(a) cuts down or carries off any wood, underwood, trees, or timber or despoils or injures any trees on another’s lands, …without the permission of the owner of the lands, or on the lands or commons of any city, township, village, or other public corporation without license to do so, is liable to the owner of the land or the public corporation for 3 times the amount of actual damages.
Treble damages apply when the trespass is willful as opposed to casual or involuntary. If a person knows where the property line is, or it is visibly marked, and one enters anyways without the owner’s permission, that trespass is willful.
In the process of removing larger trees, many smaller ones can be damaged. In Skeels v Starrett, 57 Mich 350, 354 (1885) the court held where the action was for wrongful cutting, and it was alleged that removal of timber injured the remaining timber, the value of the remaining timber was also an element of damages.
In addition to cleanup of the property being a compensable damage, it is subject to trebling. The court in Miller v Wykoff, 346 Mich 24, 26-27(1956) stated that damages subject to trebling could also include cleanup costs to remove the tree tops, debris and fill in the stump holes on the property that was logged.
All things considered; it would seem to be a lot less expensive to get one’s wood supply from a local lumber yard than an unwilling land owner.
I’d like to thank my team members from the Tuscola County Democratic Committee and Republican Buzz for helping me on Saturday, September 21st. You guys were awesome. We removed so much junk from one mile of the river, we couldn’t transport all of it to the takeout point and were forced to stage the rest along the river. Glad to report the staged material was removed this week. A big thanks goes out to Gene Suuppi of the Cass City Greenway for organizing another successful cleanup. Well done my friend. Nothing would make him happier than seeing more people at next year’s cleanup…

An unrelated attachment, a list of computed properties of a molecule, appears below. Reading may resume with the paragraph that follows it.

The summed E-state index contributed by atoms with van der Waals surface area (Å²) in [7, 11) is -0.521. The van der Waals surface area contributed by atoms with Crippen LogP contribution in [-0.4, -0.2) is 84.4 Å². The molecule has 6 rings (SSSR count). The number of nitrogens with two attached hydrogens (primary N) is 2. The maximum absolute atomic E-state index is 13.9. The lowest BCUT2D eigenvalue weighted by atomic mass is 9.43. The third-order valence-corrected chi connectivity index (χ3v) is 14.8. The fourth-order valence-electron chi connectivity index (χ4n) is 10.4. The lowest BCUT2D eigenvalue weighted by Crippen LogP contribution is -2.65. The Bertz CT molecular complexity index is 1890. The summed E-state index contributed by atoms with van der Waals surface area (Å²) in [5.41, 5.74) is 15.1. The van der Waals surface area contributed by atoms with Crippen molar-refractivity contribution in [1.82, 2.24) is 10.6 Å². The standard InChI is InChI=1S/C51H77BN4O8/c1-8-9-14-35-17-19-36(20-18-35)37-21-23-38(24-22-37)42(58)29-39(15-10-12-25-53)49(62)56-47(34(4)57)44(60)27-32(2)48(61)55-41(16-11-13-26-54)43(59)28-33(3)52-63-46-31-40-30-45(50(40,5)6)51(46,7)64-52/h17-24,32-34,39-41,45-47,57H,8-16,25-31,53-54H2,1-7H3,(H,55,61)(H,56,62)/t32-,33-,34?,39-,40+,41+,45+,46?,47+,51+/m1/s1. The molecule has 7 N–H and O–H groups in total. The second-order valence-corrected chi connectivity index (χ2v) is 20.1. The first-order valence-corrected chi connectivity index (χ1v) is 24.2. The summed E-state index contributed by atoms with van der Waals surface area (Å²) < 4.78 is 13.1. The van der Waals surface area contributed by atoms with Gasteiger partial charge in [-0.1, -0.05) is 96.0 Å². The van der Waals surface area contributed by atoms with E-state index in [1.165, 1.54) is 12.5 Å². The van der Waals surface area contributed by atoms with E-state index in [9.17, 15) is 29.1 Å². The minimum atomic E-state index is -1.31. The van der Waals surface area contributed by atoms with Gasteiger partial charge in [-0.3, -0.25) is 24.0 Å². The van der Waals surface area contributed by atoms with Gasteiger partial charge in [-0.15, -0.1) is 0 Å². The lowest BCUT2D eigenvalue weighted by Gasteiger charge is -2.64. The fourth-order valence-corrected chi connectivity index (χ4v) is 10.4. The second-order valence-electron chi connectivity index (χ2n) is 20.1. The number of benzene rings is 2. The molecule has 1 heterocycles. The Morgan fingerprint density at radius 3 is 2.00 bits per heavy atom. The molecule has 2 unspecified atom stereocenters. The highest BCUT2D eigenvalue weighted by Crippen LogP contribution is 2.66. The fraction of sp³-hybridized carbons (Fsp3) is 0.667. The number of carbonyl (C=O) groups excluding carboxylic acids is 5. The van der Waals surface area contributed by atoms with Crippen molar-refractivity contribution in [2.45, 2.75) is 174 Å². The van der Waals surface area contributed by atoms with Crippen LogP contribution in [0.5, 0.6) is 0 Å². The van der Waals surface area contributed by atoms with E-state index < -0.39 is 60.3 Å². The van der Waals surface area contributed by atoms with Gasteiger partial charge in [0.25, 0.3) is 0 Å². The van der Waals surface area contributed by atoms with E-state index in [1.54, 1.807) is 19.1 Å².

In Henry v Dow Chemical 2017 WL 239069, the Michigan Court of Appeals addressed the application of the statute of limitations to claims arising from the presence of dioxin contaminationalong the Tittabawassee River in Saginaw County. The plaintiffs claimed they sustained injuries in 2002 when the MDEQ released a series of bulletins advising residents of proposed cleanup activities. The defendant claimed information about the dioxin contamination was known to the public in the early 1980sand the cause of action accrued in 1984 at the latest. The Court of Appeals held the bulletins issued by the MDEQ in 2002marked the creation of the damageelement necessary to support the plaintiffs’ claims for nuisance and negligence.
The holding of the Court of Appeals was reversed by the Michigan Supreme Court in Henry v Dow Chemical Co., 501 Mich 965 (2018). The Court stated a claim accrues at the time the wrong upon which the claim was based was done regardless of the time when the damage occurred. The claimed “wrong” was the presence of dioxin in the soil of Plaintiffs’ property. Thus, the plaintiffs’ claims accrued the date that dioxin was first present on their property.
In Robinson v MT Clark, Inc. 2018 WL 6252544, in reliance on Dow, the Michigan Court of Appeals dismissed the plaintiff’s claim for ingestion of water contaminated with gasoline constituents. The plaintiff claimed the statute of limitations began to run when she was notified that her well water was contaminated. The Court held the statute of limitations began to run seven years earlier when she moved into her house. At that time, she began to ingest the water that admittedly tasted bad due to contaminants already present in the well. The Court of Appeals agreed that the plaintiff’s claims were time barred.
Similarly, in Burton v Michigan Sugar Company, 2019 WL 1211455, the plaintiffs sued the defendant in 2016 on account of odors emanating from its sugar beet processing plant. While the severity of the odors increased in 2013 [three years before the suit was filed], the evidence showed that noxious odors were being released over a decade before. As such, the Court of Appeals held that plaintiffs’ claims were time barred and ordered that they be dismissed.
It appears that the door opened by the Court of Appeals in Dow is now officially shut.